Hiding Out

Crazy Uncle Albert can still be found in the overstuffed family closet. That year, my mother sent my brother Simon and I to stay in the country. We had nothing against the country, clean air, or getting out of the city. But, mother had decided she was going back to the city and that we would be looked after by Uncle Albert. Yes, our crazy uncle — the man that couldn’t care for himself — was to look after us. Somehow the irony of it never met my mother.

Things seemed normal at first. Uncle Albert greeted us at the door in his bathrobe but was otherwise quite amicable and lucid. Perhaps that was what tipped the balance and convinced mother that her plan was sound. She couldn’t have been more incorrect. After she left on the train back to the city, our uncle bolted himself in his rooms and would not answer. I watched my brother and I as we stood upside-down in the brass handle of the door, waiting for an answer, a noise, something, anything, after we had knocked. Albert had as good as disappeared.

Simon asked, “What the heck?”

I shrugged in response.

“Should we call mom?” he asked.

I shrugged again. “I think she’s on the train still.” I was hungry. “Let’s get something to eat. Race you to the kitchen!” I taunted already having burst into a sprint down the hallway.

Simon screamed at my back, “Wait for me!”

We had free run of the place most of the time. There was a housekeeper who came three days a week though to make sure the kitchen was stocked, things got cleaned, and perhaps to check on Albert. She was a big burly woman with the personality of a old boot with rusted nails poking through the soles into one’s foot.

Unsurprisingly, Simon and I decided fairly quickly that we didn’t like Uncle Albert’s housekeeper. Not one bit.

During one of our all-speed carefree chases through the house, we discovered an access door that led out onto an old flat roof. I realized at once that this was meant for us. Inspired, we’d make a game out of it, a touch of turnabout under our present predicament. We laughed ourselves silly with the idea. For on the days that Ms. O’Neal was to attend to the housekeeping at Albert’s estate, Simon and I would avoid, evade, and hide. Like Albert did to us, we would return in kind and become invisible. Unseen mice in the walls.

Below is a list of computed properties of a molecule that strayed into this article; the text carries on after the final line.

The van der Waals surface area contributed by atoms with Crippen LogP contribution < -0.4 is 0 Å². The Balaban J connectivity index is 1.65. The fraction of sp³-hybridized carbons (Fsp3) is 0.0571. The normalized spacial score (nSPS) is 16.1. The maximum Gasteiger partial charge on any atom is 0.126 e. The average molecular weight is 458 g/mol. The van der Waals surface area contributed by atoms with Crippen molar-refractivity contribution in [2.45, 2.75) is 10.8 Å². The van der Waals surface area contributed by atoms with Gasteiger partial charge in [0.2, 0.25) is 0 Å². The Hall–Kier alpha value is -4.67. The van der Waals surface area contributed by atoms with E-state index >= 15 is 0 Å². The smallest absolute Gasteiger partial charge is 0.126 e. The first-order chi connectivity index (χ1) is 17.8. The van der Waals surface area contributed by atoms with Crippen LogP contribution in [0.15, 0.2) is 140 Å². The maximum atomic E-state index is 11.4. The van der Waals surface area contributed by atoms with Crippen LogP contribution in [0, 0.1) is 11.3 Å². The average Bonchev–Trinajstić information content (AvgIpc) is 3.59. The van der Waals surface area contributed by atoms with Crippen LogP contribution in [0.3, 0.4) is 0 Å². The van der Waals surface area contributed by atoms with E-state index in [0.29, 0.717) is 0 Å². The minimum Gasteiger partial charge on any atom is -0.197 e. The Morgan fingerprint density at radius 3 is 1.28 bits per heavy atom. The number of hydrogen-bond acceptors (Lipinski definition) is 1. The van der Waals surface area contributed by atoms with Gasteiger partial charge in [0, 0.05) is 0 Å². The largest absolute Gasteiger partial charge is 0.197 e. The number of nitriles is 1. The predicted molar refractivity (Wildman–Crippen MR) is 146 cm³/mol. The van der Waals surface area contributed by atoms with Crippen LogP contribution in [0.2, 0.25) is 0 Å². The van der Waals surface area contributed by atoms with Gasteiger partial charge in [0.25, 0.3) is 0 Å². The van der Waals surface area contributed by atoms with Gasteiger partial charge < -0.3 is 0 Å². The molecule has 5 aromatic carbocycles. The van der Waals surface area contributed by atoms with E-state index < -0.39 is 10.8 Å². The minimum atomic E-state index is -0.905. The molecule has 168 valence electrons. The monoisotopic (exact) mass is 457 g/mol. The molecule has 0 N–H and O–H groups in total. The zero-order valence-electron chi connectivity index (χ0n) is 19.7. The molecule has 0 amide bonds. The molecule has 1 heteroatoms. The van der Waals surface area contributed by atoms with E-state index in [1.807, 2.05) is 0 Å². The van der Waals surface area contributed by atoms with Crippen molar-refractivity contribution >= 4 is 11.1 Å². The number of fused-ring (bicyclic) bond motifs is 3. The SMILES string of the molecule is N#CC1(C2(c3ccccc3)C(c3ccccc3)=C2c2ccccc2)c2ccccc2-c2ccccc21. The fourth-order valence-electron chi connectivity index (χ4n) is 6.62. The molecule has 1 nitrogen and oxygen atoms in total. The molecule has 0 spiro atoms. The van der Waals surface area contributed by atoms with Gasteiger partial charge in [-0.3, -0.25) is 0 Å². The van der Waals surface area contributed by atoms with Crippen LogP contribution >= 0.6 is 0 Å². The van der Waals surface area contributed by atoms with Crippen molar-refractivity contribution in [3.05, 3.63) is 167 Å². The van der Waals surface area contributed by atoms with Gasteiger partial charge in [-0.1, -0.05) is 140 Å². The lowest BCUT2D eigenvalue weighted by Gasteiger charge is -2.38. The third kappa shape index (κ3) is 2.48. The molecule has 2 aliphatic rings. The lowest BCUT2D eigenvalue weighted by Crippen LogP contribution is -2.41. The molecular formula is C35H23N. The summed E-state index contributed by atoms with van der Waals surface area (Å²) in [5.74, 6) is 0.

It then became our routine to smuggle our lunches, games, and books out onto the rooftop, where we could spend the day completely unobserved. Naturally, we’d hear shouts of “Simon!” and “William!” from inside the house as Ms. O’Neal looked vainly for us. Laughing loudly, we’d have to shush one another. From the rooftop, we could even look down to the driveway and watch her mutter to herself as she got into her car, waved a fist at the house, and drove off.

Sadly, our extended stay in the country got cut short. After just a few weeks, mother returned on the Sunday morning train. A day that we were not hiding. Rather, Simon and I were playing tennis in one of the hallways, trying not to mar the walls too badly with the rackets, when she appeared unexpectedly from out of an archway. She was quite in a rage. And, I don’t think my bouncing the tennis ball off her nose improved her furious disposition at all. No. I’m quite sure, in fact, that it did not. At any rate, I did have an uncomfortable seat on the train back to the city.

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